Yesterday I was invited to view what I thought was a garaged collection of old sports cars. I arrived to find two dozen lifeless cars parked inches apart in a cavernous former beer brewery. I've seen plenty of car collections, but this was unlike any of the others. I had to shuffle sideways between the cars where space permitted and was careful to look but not touch — not just out of concern for my health — but as a sign of respect for the automotive corpses, for I realized I was in a ceramic tiled mausoleum for cars.
The collection belonged to an avid SCCA racer who piloted a Renault Le Car and a Chevy Citation back in the 1970s and '80s. He passed away and his family wanted to see if there was any interest in the cars, most of which been parked — or entombed — more than 20 years ago. It's common for abandoned cars to rust away outdoors, but these were protected from the elements... except for the birds.
Even the email I received from a friend about the cars had a funereal tone:
....a property that is filled with old cars and they are opening it up tomorrow for viewing from noon to 4pm by invitation only.
As with traditional mausoleums, the lifeless cars were placed in family groupings. Here's a photo essay of the collection, arranged by family.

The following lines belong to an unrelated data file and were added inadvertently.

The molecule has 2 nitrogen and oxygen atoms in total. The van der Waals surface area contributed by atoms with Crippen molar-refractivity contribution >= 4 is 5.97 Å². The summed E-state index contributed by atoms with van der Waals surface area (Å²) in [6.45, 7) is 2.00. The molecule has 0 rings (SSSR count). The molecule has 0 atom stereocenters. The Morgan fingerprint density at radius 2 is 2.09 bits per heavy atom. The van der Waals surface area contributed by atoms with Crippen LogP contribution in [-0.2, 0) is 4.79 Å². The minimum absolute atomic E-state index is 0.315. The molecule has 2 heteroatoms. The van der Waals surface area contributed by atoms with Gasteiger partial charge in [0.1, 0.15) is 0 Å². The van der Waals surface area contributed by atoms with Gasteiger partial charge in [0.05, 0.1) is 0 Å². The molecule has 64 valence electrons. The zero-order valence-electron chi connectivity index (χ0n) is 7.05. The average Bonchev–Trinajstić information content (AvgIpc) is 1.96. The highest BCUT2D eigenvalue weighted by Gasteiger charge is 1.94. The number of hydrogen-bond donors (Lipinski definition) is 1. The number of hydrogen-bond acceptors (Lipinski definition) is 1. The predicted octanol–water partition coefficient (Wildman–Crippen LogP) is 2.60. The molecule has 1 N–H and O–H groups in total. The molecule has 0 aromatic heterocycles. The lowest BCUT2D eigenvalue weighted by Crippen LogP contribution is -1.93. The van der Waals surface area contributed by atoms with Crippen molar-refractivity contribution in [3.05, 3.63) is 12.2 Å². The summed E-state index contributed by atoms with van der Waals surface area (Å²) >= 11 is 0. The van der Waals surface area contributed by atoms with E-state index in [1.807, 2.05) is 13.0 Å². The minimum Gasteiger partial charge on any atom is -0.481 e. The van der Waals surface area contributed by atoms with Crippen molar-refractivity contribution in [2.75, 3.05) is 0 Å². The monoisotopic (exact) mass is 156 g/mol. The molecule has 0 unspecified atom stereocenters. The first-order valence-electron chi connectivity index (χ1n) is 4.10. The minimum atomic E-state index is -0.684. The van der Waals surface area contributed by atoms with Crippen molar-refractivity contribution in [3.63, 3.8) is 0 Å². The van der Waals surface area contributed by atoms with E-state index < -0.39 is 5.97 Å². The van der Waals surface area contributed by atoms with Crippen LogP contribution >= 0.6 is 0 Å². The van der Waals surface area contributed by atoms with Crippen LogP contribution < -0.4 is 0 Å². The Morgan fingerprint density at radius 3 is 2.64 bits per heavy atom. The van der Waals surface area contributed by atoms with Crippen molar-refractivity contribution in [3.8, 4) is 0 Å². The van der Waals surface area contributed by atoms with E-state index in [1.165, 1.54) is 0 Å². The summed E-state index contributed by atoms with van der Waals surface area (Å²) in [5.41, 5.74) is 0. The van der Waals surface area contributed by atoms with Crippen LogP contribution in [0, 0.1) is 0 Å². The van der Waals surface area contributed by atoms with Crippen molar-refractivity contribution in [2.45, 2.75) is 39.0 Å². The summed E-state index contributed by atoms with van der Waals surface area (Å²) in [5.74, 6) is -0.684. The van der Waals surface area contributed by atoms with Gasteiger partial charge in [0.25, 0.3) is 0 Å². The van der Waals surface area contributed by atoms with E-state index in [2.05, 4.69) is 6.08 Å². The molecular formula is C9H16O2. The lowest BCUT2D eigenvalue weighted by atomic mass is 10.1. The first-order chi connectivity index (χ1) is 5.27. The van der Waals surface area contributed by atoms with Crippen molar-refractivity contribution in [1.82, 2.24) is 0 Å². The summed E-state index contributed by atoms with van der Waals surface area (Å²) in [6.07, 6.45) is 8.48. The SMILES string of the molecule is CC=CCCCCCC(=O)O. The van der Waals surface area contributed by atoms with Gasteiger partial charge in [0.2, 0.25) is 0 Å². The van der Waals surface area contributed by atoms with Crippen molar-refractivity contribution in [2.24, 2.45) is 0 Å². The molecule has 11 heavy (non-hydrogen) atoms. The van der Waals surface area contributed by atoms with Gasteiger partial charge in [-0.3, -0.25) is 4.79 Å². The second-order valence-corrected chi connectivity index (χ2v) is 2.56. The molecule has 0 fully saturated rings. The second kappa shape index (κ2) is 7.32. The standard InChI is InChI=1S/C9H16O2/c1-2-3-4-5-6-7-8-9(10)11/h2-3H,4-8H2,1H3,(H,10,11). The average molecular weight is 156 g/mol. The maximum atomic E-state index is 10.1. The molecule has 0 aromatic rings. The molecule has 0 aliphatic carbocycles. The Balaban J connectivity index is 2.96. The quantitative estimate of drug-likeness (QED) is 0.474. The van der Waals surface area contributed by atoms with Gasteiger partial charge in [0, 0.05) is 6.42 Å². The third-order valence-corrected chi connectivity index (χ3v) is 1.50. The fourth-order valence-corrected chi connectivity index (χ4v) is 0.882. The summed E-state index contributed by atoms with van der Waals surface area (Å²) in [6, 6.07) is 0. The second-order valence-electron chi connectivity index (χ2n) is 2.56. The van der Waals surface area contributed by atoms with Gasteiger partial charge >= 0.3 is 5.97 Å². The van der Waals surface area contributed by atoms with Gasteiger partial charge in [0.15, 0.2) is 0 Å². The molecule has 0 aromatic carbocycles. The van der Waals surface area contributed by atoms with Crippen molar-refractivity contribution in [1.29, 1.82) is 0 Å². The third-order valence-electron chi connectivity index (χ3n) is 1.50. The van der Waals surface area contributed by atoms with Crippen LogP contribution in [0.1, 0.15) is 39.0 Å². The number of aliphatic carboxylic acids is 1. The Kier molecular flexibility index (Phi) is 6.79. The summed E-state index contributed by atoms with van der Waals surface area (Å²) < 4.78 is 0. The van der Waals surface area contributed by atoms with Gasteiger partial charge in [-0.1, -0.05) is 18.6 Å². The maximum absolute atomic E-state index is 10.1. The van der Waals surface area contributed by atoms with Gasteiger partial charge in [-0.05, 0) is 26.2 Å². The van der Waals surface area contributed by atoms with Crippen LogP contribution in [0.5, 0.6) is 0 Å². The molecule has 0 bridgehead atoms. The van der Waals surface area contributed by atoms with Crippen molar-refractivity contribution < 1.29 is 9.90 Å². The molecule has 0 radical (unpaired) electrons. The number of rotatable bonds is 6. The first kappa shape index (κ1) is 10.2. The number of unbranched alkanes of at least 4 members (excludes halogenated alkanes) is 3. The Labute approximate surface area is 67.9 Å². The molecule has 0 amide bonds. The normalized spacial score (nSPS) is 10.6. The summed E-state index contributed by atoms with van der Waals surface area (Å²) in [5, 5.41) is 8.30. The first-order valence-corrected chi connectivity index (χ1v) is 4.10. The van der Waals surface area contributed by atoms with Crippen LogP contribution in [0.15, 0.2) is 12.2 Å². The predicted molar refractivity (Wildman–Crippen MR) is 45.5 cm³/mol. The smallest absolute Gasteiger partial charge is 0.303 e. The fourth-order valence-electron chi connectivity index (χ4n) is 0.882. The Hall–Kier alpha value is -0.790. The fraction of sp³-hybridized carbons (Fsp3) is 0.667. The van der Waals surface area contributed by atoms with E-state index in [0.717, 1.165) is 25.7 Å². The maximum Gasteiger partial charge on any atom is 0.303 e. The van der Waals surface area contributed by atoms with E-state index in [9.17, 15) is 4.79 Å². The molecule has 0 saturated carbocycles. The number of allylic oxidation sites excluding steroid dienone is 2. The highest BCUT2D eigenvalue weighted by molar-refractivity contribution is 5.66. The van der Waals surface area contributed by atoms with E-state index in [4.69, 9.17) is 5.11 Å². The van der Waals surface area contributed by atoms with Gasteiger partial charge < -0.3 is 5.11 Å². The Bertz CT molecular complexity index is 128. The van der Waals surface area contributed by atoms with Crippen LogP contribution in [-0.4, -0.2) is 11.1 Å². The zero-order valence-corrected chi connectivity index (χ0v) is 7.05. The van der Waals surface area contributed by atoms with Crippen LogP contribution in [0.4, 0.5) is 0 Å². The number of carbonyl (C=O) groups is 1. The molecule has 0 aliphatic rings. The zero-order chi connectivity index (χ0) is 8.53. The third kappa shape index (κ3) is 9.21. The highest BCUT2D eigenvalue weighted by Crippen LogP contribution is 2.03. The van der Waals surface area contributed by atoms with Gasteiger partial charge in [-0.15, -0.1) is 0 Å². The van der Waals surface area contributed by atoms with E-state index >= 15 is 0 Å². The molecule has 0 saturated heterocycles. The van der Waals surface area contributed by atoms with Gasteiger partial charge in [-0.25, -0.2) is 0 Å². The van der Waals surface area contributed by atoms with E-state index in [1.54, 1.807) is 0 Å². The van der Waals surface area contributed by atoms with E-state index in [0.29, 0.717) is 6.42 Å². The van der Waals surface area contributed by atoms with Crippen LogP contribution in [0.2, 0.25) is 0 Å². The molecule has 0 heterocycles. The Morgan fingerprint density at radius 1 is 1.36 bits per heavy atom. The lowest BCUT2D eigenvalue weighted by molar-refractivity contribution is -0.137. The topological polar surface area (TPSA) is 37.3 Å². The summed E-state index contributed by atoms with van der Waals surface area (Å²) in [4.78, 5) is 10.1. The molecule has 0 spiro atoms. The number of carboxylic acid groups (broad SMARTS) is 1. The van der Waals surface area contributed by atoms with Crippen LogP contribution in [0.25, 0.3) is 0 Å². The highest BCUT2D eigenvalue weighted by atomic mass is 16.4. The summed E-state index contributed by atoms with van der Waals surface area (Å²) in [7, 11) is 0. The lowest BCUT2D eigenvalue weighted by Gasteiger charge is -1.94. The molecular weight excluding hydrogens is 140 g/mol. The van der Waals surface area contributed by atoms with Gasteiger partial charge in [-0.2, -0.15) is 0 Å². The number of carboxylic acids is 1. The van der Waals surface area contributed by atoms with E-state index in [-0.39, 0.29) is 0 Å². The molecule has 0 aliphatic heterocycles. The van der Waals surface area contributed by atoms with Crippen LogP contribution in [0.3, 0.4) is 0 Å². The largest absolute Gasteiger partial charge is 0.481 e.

Note the location of the ignition switch to the left of the steering column (above) and the 3-lug wheels (below) on the Renault Le Cars, mostly 1976 models.
The 1980 rally car is elevated on jack stands as if to simulate actual driving situations.
Here are the Renault twins, reunited in their resting place.
1972 Mercedes 280SE 4.5, an orphan.
The MG family features a white 1969 MGB-GT, a red 1972 Midget in the background, and an 1965 Austin Healey Sprite in the foreground. The red MGA is a 1600 model from 1959.
1970 Porsche 911T and cousin 1974 Audi. (Thanks to the Jalops who pointed out that the original description of the Porsche as a 928 was incorrect.)
Siblings from 1969
Alphabet soup: SCCA VW